Archives For truth on the market

Discussion

In recent years, U.S. government policymakers have recounted various alleged market deficiencies associated with patent licensing practices, as part of a call for patent policy “reforms” – with the “reforms” likely to have the effect of weakening patent rights.  In particular, antitrust enforcers have expressed concerns that:  (1) the holder of a patent covering the technology needed to implement some aspect of a technical standard (a “standard-essential patent,” or SEP) could “hold up” producers that utilize the standard by demanding  anticompetitively high royalty payments; (2) the accumulation of royalties for multiple complementary patent licenses needed to make a product exceeds the bundled monopoly rate that would be charged if all patents were under common control (“royalty stacking”); (3) an overlapping set of patent rights requiring that producers seeking to commercialize a new technology obtain licenses from multiple patentees deters innovation (“patent thickets”); and (4) the dispersed ownership of complementary patented inventions results in “excess” property rights, the underuse of resources, and economic inefficiency (“the tragedy of the anticommons”).  (See, for example, Federal Trade Commission and U.S. Justice Department reports on antitrust and intellectual property policy, here, here, and here).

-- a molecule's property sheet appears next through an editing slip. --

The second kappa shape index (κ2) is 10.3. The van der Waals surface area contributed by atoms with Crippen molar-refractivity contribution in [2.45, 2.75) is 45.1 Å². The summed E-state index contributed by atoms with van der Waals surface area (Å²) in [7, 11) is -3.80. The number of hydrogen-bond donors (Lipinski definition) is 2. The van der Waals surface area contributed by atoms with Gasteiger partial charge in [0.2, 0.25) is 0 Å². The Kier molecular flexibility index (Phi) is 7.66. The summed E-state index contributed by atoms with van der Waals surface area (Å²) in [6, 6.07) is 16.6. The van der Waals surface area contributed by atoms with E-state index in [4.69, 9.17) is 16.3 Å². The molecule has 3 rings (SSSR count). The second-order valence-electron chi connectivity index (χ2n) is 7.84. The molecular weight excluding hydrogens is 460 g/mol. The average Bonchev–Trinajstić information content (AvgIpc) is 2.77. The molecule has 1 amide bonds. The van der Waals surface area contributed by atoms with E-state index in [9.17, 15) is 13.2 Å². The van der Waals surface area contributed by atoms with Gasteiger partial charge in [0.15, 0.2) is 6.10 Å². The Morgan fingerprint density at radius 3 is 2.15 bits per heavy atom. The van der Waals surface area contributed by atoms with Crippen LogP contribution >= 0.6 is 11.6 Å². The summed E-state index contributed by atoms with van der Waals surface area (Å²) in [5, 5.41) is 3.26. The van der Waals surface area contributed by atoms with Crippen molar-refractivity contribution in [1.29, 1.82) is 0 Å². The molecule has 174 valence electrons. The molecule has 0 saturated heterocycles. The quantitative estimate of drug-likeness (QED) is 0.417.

Although some commentators have expressed skepticism about the actual real world incidence of these scenarios, relatively little attention has been paid to the underlying economic assumptions that give rise to the “excessive royalty” problem that is portrayed.  Very recently, however, Professor Daniel F. Spulber of Northwestern University circulated a paper that questions those assumptions.  The paper points out that claims of economic harm due to excessive royalty charges critically rest on the assumption that individual patent owners choose royalties using posted prices, thereby generating total royalties that are above the monopoly level that would be charged for all complementary patents if they were owned in common.  In other words, it is assumed that interdependencies among complements are ignored, with individual patent monopoly prices being separately charged – the “Cournot complements” problem.